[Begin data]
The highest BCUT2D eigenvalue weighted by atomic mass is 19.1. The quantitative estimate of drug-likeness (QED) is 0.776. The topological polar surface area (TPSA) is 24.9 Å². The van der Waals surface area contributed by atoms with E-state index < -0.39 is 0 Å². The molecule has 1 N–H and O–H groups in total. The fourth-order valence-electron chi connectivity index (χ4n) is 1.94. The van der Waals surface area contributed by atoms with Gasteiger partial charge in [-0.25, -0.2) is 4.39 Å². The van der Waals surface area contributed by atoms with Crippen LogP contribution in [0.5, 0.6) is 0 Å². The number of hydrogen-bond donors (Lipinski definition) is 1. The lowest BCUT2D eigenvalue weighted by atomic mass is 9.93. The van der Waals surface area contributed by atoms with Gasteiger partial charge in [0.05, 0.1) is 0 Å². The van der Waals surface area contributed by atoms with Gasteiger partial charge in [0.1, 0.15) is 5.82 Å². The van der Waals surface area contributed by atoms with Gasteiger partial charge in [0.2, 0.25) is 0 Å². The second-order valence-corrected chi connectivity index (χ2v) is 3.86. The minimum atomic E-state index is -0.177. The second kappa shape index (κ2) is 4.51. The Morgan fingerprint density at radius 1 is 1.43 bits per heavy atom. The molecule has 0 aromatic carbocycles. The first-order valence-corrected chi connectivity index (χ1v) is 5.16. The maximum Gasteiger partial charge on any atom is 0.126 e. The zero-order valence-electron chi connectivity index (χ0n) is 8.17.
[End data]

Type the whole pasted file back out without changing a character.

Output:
The highest BCUT2D eigenvalue weighted by atomic mass is 19.1. The quantitative estimate of drug-likeness (QED) is 0.776. The topological polar surface area (TPSA) is 24.9 Å². The van der Waals surface area contributed by atoms with E-state index < -0.39 is 0 Å². The molecule has 1 N–H and O–H groups in total. The fourth-order valence-electron chi connectivity index (χ4n) is 1.94. The van der Waals surface area contributed by atoms with Gasteiger partial charge in [-0.25, -0.2) is 4.39 Å². The van der Waals surface area contributed by atoms with Crippen LogP contribution in [0.5, 0.6) is 0 Å². The number of hydrogen-bond donors (Lipinski definition) is 1. The lowest BCUT2D eigenvalue weighted by atomic mass is 9.93. The van der Waals surface area contributed by atoms with Gasteiger partial charge in [0.05, 0.1) is 0 Å². The van der Waals surface area contributed by atoms with Gasteiger partial charge in [0.1, 0.15) is 5.82 Å². The van der Waals surface area contributed by atoms with Gasteiger partial charge in [0.2, 0.25) is 0 Å². The second-order valence-corrected chi connectivity index (χ2v) is 3.86. The minimum atomic E-state index is -0.177. The second kappa shape index (κ2) is 4.51. The Morgan fingerprint density at radius 1 is 1.43 bits per heavy atom. The molecule has 0 aromatic carbocycles. The first-order valence-corrected chi connectivity index (χ1v) is 5.16. The maximum Gasteiger partial charge on any atom is 0.126 e. The zero-order valence-electron chi connectivity index (χ0n) is 8.17.